Monday, 13 June 2011

the Black Country


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I have a terrible confession to make. I can’t reliably distinguish between a Birmingham accent (“Brummie”) and a Black Country accent. Sorry, but that’s the truth.

In yesterday’s Sunday Times a reader complained
The West Midlands conurbation is based on Birmingham, and the area known as the Black Country is part of this conurbation. The second biggest place within the conurbation is Wolverhampton, but people don’t all agree whether Wolverhampton is part of the Black Country or not (the Wikipedia article thinks not). Everyone seems to agree that the centre of the Black Country is Dudley and that it includes Rowley Regis and Walsall. Everyone agrees that central Birmingham is NOT part of the Black Country.

I’m aware of certain lexical and grammatical matters that are characteristic of the Black Country rather than of Birmingham or of the West Midlands in general. Under ‘lexical’ I include various traditional-dialect pronunciations such as ˈbæbi for baby (but I’ve heard that in Derbyshire too). I’ve never actually heard anyone say hɒnd for hand, which is also supposed to be typically Black Country. But jaʊ for you is notorious, though of course even people from the Black Country don’t always pronounce the pronoun that way. Nor do they always say jaʊm (‘yowm’) for you are.

Here’s a clip of Adrian Chiles, which will enable you to hear his ‘Black Country tones’.

Here’s another, longer, one with Adrian Chiles and Frank Skinner, both Black Country lads.

And for comparison, here’s one of Jasper Carrott, who for the letter writer is a representative Brummie.

None of these broadcasters seem to use the characteristic high-rise-level declarative intonation pattern that I hear from some Birmingham people (the “Brummie whine”).

The best phonetic description that I know of is Anna Grethe Mathisen’s article on Sandwell in Urban Voices (ed. Foulkes and Docherty, 1999, Arnold). The very first words in this article, however, are far from helpful in enabling us to distinguish between the two varieties.
Of all the West Midland boroughs, Sandwell has the greatest variety of Black Country accents, including the Birmingham-types...

For someone from Halesowen, like the writer of the letter quoted, it is no doubt true that the Brummie and Black Country accents are “linguistically miles apart”. But not for the rest of us. Help! Is there any phonetician who can pin down for us just what it is that the locals latch onto in recognizing the distinction?

26 comments:

  1. I'm not great at this either, and I live close to both areas. A good place to get a fix on the Black country accent is on the BBC Voices website, particularly the recordings of Gary O'Dea and Brian Dakin. http://www.bbc.co.uk/voices/recordings/group/wm-dudley.shtml

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  2. I have read Chinn and Thorne's "Proper Brummie: a dictionary of Birmingham words and phrases" (2002) [but don't own a copy]. I recall that it said that -ong words (long, song, wrong, etc.) are pronounced traditionally with /ʊ/ in the Black Country whereas Birmingham has the more common /ɒ/. Does anyone know if this is still the case?

    You often find in Britain that people exaggerate local distinctions, or that people say that there's a clear difference between two towns and then cannot specify what it is. Some people swear that there's a difference between Leeds and Bradford, but I can't tell any (comparing like-for-like speakers).

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  3. I question whether any difference really exists, though I would never say this to locals of course :)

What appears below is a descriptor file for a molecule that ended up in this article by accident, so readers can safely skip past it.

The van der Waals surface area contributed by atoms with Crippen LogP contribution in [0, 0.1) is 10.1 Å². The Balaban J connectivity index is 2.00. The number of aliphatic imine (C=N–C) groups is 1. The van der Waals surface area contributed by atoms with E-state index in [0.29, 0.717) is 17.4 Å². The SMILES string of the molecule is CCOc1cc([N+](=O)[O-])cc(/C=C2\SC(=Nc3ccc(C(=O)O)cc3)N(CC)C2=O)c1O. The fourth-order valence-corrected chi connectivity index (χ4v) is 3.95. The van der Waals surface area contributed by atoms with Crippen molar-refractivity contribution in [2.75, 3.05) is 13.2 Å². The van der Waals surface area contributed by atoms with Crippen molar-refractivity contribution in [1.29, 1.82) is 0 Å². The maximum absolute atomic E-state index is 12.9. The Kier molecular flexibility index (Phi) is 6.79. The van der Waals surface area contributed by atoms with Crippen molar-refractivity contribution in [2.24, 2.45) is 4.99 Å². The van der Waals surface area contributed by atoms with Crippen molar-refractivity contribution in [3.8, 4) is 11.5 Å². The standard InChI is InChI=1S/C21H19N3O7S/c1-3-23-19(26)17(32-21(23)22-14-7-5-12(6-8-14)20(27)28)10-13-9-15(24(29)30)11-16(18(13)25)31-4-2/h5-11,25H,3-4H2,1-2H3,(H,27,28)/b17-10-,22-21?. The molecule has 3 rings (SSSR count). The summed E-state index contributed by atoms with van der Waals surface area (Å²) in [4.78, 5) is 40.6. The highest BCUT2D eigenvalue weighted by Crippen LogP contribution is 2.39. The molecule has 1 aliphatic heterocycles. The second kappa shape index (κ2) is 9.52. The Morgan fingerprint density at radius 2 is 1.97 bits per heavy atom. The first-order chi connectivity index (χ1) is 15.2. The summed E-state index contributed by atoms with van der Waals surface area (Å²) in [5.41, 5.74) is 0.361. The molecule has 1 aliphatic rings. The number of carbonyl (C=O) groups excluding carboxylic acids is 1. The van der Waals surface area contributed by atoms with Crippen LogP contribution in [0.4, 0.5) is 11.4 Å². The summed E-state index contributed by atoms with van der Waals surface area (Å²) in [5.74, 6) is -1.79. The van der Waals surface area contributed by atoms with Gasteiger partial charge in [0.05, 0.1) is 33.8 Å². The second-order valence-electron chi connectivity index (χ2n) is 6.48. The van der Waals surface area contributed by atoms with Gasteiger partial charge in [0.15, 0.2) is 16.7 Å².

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  4. I've just looked at this site for the Black Country. I'm surprised to see re-spellings of -ing suffices as -en. This suggests to me [ən] whereas I would expect [ɪŋɡ] for this part of the world. Adrian Chiles and Frank Skinner don't speak as described on that website, so it probably represents old-fashioned Black Country speech.

    The website suggests similarities with the very under-researched Potteries dialect, such as the use of [ɛɪ] in many FLEECE words. I think that most people can distinguish between Black Country and Potteries fairly easily, so maybe Black Country speech has been pulled away from its Staffordshire roots and towards Birmingham over time. (This still wouldn't explain the [ən] though, as [ɪŋɡ] is used in the Potteries.)

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  5. I know what John means; locals insist that there's a difference between the two but I've never managed to pin down what the differences are. Maybe it's purely a matter of intonation rather than phonetics?

    However, I've noticed an unrounded LOT vowel (that is, [ɑ]) in some Brummies, which seems like a local innovation. Could this be one of the differences?

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  6. "However, I've noticed an unrounded LOT vowel (that is, [ɑ]) in some Brummies, which seems like a local innovation. Could this be one of the differences?"

    Well, they do mention that here for Birmingham.

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  7. But jaʊ for you is notorious, though of course even people from the Black Country don’t always pronounce the pronoun that way.

    I had a colleague at (secondary|high) school named Julian, hailing from Stourbridge. He was generally referred to as /'dʒaʊli.ən/. Children are cruel.

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  8. I've had a read through the relevant chapter in Handbook of Varities of English, and it had several suggestions. This was written by Urszula Clark.

    The point that I mentioned in my first post (about -ong words) is on page 144, although I forgot that the /ʊ/ can also occur in west Birmingham.

    It says on page 148 that there is a difference in the FACE vowel, with Birmingham speakers' using [ʌɪ] and Black Country speakers' using [æɪ] (alongside [ɛɪ] in both cases). This is described as "one of the few variables for which there appears to be a consistent difference between the Black Country and Birmingham conurbations."